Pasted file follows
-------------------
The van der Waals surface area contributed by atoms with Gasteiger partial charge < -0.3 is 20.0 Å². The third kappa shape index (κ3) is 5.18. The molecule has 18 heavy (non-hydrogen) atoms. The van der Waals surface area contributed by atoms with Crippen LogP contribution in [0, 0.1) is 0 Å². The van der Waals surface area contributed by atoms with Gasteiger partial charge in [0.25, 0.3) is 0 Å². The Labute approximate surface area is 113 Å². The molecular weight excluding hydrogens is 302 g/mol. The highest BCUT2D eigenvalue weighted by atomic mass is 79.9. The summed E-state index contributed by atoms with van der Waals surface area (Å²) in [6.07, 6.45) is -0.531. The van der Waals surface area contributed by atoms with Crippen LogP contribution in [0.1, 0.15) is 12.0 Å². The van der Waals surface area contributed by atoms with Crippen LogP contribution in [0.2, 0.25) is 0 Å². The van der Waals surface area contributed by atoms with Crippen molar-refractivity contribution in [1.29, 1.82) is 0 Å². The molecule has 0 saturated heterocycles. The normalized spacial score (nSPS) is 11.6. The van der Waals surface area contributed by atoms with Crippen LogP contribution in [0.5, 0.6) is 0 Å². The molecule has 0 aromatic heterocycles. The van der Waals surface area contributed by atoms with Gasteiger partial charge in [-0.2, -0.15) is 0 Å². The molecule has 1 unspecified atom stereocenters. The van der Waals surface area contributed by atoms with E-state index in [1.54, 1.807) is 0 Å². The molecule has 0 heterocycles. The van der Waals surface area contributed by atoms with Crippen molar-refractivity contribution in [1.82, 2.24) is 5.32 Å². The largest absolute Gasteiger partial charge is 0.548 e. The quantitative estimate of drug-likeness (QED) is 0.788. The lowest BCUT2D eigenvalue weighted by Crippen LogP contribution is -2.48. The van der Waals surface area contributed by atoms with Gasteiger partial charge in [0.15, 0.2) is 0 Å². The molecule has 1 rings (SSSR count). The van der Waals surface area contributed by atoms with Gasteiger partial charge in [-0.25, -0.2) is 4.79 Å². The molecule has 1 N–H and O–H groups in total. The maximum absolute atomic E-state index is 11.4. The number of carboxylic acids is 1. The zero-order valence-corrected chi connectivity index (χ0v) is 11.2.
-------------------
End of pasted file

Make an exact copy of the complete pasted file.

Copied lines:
The van der Waals surface area contributed by atoms with Gasteiger partial charge < -0.3 is 20.0 Å². The third kappa shape index (κ3) is 5.18. The molecule has 18 heavy (non-hydrogen) atoms. The van der Waals surface area contributed by atoms with Crippen LogP contribution in [0, 0.1) is 0 Å². The van der Waals surface area contributed by atoms with Gasteiger partial charge in [0.25, 0.3) is 0 Å². The Labute approximate surface area is 113 Å². The molecular weight excluding hydrogens is 302 g/mol. The highest BCUT2D eigenvalue weighted by atomic mass is 79.9. The summed E-state index contributed by atoms with van der Waals surface area (Å²) in [6.07, 6.45) is -0.531. The van der Waals surface area contributed by atoms with Crippen LogP contribution in [0.1, 0.15) is 12.0 Å². The van der Waals surface area contributed by atoms with Crippen LogP contribution in [0.2, 0.25) is 0 Å². The van der Waals surface area contributed by atoms with Crippen molar-refractivity contribution in [1.29, 1.82) is 0 Å². The molecule has 0 saturated heterocycles. The normalized spacial score (nSPS) is 11.6. The van der Waals surface area contributed by atoms with Crippen LogP contribution in [0.5, 0.6) is 0 Å². The molecule has 0 aromatic heterocycles. The van der Waals surface area contributed by atoms with Gasteiger partial charge in [-0.2, -0.15) is 0 Å². The molecule has 1 unspecified atom stereocenters. The van der Waals surface area contributed by atoms with E-state index in [1.54, 1.807) is 0 Å². The molecule has 0 heterocycles. The van der Waals surface area contributed by atoms with Crippen molar-refractivity contribution in [1.82, 2.24) is 5.32 Å². The largest absolute Gasteiger partial charge is 0.548 e. The quantitative estimate of drug-likeness (QED) is 0.788. The lowest BCUT2D eigenvalue weighted by Crippen LogP contribution is -2.48. The van der Waals surface area contributed by atoms with Gasteiger partial charge in [0.15, 0.2) is 0 Å². The molecule has 1 rings (SSSR count). The van der Waals surface area contributed by atoms with Gasteiger partial charge in [-0.25, -0.2) is 4.79 Å². The molecule has 1 N–H and O–H groups in total. The maximum absolute atomic E-state index is 11.4. The number of carboxylic acids is 1. The zero-order valence-corrected chi connectivity index (χ0v) is 11.2.